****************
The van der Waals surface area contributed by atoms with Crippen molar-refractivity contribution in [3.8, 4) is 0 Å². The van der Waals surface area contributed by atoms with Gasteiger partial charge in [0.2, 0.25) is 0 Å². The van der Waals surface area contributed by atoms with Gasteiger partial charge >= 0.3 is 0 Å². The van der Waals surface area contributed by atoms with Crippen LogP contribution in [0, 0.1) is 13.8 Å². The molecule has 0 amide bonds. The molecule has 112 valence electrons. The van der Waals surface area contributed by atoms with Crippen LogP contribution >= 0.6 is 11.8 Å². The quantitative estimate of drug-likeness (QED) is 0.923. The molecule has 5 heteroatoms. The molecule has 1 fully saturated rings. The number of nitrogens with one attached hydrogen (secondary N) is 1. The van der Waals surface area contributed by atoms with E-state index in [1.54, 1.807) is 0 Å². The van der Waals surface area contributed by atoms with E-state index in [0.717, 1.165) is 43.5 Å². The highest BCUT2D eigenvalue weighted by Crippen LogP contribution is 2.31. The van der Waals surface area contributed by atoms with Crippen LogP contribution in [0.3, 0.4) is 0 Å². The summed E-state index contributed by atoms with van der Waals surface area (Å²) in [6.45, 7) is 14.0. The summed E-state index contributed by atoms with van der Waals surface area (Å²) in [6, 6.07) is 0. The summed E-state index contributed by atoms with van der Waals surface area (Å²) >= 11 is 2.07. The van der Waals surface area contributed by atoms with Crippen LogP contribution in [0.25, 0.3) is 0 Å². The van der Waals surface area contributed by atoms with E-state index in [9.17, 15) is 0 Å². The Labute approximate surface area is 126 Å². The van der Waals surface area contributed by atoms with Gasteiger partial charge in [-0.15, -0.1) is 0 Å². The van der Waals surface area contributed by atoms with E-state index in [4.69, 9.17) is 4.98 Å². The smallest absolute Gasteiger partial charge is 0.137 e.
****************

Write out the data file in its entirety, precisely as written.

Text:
The van der Waals surface area contributed by atoms with Crippen molar-refractivity contribution in [3.8, 4) is 0 Å². The van der Waals surface area contributed by atoms with Gasteiger partial charge in [0.2, 0.25) is 0 Å². The van der Waals surface area contributed by atoms with Gasteiger partial charge >= 0.3 is 0 Å². The van der Waals surface area contributed by atoms with Crippen LogP contribution in [0, 0.1) is 13.8 Å². The molecule has 0 amide bonds. The molecule has 112 valence electrons. The van der Waals surface area contributed by atoms with Crippen LogP contribution >= 0.6 is 11.8 Å². The quantitative estimate of drug-likeness (QED) is 0.923. The molecule has 5 heteroatoms. The molecule has 1 fully saturated rings. The number of nitrogens with one attached hydrogen (secondary N) is 1. The van der Waals surface area contributed by atoms with E-state index in [1.54, 1.807) is 0 Å². The van der Waals surface area contributed by atoms with E-state index in [0.717, 1.165) is 43.5 Å². The highest BCUT2D eigenvalue weighted by Crippen LogP contribution is 2.31. The van der Waals surface area contributed by atoms with Crippen LogP contribution in [0.3, 0.4) is 0 Å². The summed E-state index contributed by atoms with van der Waals surface area (Å²) in [6.45, 7) is 14.0. The summed E-state index contributed by atoms with van der Waals surface area (Å²) in [6, 6.07) is 0. The summed E-state index contributed by atoms with van der Waals surface area (Å²) >= 11 is 2.07. The van der Waals surface area contributed by atoms with Crippen LogP contribution in [0.25, 0.3) is 0 Å². The van der Waals surface area contributed by atoms with E-state index in [9.17, 15) is 0 Å². The Labute approximate surface area is 126 Å². The van der Waals surface area contributed by atoms with Gasteiger partial charge in [-0.15, -0.1) is 0 Å². The van der Waals surface area contributed by atoms with E-state index in [4.69, 9.17) is 4.98 Å². The smallest absolute Gasteiger partial charge is 0.137 e.